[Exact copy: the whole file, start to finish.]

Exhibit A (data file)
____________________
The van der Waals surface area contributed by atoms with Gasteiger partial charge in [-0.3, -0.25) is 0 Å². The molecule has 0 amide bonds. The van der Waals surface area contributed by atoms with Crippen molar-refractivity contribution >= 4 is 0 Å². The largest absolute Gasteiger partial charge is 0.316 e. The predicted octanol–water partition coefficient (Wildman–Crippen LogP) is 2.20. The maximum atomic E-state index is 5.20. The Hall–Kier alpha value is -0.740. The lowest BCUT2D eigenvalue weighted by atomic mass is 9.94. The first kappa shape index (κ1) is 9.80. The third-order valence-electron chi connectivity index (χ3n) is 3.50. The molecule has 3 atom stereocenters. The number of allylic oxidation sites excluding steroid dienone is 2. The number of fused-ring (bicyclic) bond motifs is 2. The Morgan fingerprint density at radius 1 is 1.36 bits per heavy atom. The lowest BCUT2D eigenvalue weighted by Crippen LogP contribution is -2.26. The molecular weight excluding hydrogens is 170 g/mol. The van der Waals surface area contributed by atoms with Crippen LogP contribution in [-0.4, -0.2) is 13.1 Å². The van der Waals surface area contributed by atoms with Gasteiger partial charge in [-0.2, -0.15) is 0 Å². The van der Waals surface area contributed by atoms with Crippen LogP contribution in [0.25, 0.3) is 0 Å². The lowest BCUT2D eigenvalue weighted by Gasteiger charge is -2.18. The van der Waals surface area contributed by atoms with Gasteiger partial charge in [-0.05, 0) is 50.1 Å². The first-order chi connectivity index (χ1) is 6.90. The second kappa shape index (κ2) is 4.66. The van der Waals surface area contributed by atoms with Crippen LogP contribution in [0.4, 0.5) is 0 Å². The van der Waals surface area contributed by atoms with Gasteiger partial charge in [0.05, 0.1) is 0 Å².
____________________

The van der Waals surface area contributed by atoms with Gasteiger partial charge in [-0.3, -0.25) is 0 Å². The molecule has 0 amide bonds. The van der Waals surface area contributed by atoms with Crippen molar-refractivity contribution >= 4 is 0 Å². The largest absolute Gasteiger partial charge is 0.316 e. The predicted octanol–water partition coefficient (Wildman–Crippen LogP) is 2.20. The maximum atomic E-state index is 5.20. The Hall–Kier alpha value is -0.740. The lowest BCUT2D eigenvalue weighted by atomic mass is 9.94. The first kappa shape index (κ1) is 9.80. The third-order valence-electron chi connectivity index (χ3n) is 3.50. The molecule has 3 atom stereocenters. The number of allylic oxidation sites excluding steroid dienone is 2. The number of fused-ring (bicyclic) bond motifs is 2. The Morgan fingerprint density at radius 1 is 1.36 bits per heavy atom. The lowest BCUT2D eigenvalue weighted by Crippen LogP contribution is -2.26. The molecular weight excluding hydrogens is 170 g/mol. The van der Waals surface area contributed by atoms with Crippen LogP contribution in [-0.4, -0.2) is 13.1 Å². The van der Waals surface area contributed by atoms with Gasteiger partial charge in [-0.2, -0.15) is 0 Å². The van der Waals surface area contributed by atoms with Crippen LogP contribution in [0.25, 0.3) is 0 Å². The lowest BCUT2D eigenvalue weighted by Gasteiger charge is -2.18. The van der Waals surface area contributed by atoms with Gasteiger partial charge in [-0.05, 0) is 50.1 Å². The first-order chi connectivity index (χ1) is 6.90. The second kappa shape index (κ2) is 4.66. The van der Waals surface area contributed by atoms with Crippen LogP contribution in [0.4, 0.5) is 0 Å². The van der Waals surface area contributed by atoms with Gasteiger partial charge in [0.05, 0.1) is 0 Å².